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College of Medicine partners with PA DOH on program that helps nursing homes recover, rebuild after COVID-19 pandemic

Penn State College of Medicine will partner with the Pennsylvania Department of Health on a new, grant-funded initiative that aims to help long-term care facilities weather and overcome the challenges posed by the COVID-19 pandemic.

The Long-Term Care Resiliency, Infrastructure Supports, and Empowerment program (LTC-RISE) gives long-term care facilities – including skilled nursing facilities, personal care homes and assisted living residences – the support they need to confront the virus while also equipping the facilities to recover and rebuild, according to the state Department of Health.

The LTC-RISE initiative is funded by a federal grant from the U.S. Centers for Disease Control and Prevention, and it replaces the Regional Congregate Care Assistance Teams (RCAT) program that expired on December 31, 2021.

“From the outset of the COVID-19 pandemic, nursing homes and personal care homes were the epicenter of infections, illness and countless deaths,” said Dr. Niki Osevala, assistant professor of medicine and interim chief of the Department of Medicine’s Division of Geriatric Medicine. “As the awardee for the Regional Response Health Collaborative Program, followed by RCAT and now the LTC-RISE grant funding, we have been able to utilize our academic expertise and health system resources to leverage necessary support to stabilize facilities with outbreaks.”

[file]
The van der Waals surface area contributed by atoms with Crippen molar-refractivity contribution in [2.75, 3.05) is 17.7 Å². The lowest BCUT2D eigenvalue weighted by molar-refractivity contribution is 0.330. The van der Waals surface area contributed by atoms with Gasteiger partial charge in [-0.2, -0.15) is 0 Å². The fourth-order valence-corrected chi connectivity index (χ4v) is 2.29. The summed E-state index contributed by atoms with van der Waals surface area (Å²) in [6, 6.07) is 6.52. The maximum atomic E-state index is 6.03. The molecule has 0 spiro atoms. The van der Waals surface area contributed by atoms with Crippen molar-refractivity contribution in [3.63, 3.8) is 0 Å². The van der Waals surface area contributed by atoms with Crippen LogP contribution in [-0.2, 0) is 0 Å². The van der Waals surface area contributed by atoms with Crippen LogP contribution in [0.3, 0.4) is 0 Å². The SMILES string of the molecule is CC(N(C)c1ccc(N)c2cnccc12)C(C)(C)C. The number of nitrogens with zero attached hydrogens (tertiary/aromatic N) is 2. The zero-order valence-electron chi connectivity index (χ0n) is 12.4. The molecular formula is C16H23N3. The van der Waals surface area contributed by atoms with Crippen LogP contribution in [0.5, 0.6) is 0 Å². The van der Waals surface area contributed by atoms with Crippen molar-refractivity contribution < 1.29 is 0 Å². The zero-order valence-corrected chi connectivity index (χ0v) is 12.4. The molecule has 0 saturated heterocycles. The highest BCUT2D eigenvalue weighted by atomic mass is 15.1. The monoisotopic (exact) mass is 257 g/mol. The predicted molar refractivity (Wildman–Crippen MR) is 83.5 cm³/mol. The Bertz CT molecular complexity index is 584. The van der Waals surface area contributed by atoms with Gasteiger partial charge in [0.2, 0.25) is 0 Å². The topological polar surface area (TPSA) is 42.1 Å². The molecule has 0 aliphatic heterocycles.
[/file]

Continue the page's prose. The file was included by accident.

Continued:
“The LTC-RISE grant allows us to continue this support and build on what we have learned over the past 20 months working shoulder to shoulder with our long-term care providers,” Osevala added.

Grant-funded improvement projects that will be available for these sites range from implementing infection prevention, infection control and emergency preparedness best practices to creating an effective and sustainable outbreak response plan. Sites will also have the opportunity to promote professional development and a resilient long-term care facility workforce.

“With a new focus on front-line nursing and personal care home staff education, community partnership-building, and mental and physical wellness, this new grant seeks to create a work and care environment we would want for our own loved ones,” Osevala said. “If nothing else, we now all should realize that hospitals and nursing homes depend on one another to be high-functioning entities that are able to navigate crisis. We are all interconnected.”

The LTC-RISE program officially went into operation on January 1, 2022.

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